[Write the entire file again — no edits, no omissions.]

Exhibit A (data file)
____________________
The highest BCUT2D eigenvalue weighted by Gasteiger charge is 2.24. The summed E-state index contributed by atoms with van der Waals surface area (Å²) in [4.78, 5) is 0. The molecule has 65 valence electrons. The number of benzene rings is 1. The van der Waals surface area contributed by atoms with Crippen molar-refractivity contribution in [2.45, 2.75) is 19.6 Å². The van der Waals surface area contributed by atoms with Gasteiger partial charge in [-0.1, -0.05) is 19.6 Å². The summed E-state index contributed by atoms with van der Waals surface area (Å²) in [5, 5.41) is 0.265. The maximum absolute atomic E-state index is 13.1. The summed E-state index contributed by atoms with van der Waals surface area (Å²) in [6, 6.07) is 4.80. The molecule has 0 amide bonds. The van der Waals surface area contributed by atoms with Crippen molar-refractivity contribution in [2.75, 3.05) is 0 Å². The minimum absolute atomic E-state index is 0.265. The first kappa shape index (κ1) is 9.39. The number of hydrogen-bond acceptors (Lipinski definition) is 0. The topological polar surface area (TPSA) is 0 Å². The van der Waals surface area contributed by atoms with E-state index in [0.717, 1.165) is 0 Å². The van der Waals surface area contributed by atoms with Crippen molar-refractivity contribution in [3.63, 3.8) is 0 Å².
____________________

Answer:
The highest BCUT2D eigenvalue weighted by Gasteiger charge is 2.24. The summed E-state index contributed by atoms with van der Waals surface area (Å²) in [4.78, 5) is 0. The molecule has 65 valence electrons. The number of benzene rings is 1. The van der Waals surface area contributed by atoms with Crippen molar-refractivity contribution in [2.45, 2.75) is 19.6 Å². The van der Waals surface area contributed by atoms with Gasteiger partial charge in [-0.1, -0.05) is 19.6 Å². The summed E-state index contributed by atoms with van der Waals surface area (Å²) in [5, 5.41) is 0.265. The maximum absolute atomic E-state index is 13.1. The summed E-state index contributed by atoms with van der Waals surface area (Å²) in [6, 6.07) is 4.80. The molecule has 0 amide bonds. The van der Waals surface area contributed by atoms with Crippen molar-refractivity contribution in [2.75, 3.05) is 0 Å². The minimum absolute atomic E-state index is 0.265. The first kappa shape index (κ1) is 9.39. The number of hydrogen-bond acceptors (Lipinski definition) is 0. The topological polar surface area (TPSA) is 0 Å². The van der Waals surface area contributed by atoms with E-state index in [0.717, 1.165) is 0 Å². The van der Waals surface area contributed by atoms with Crippen molar-refractivity contribution in [3.63, 3.8) is 0 Å².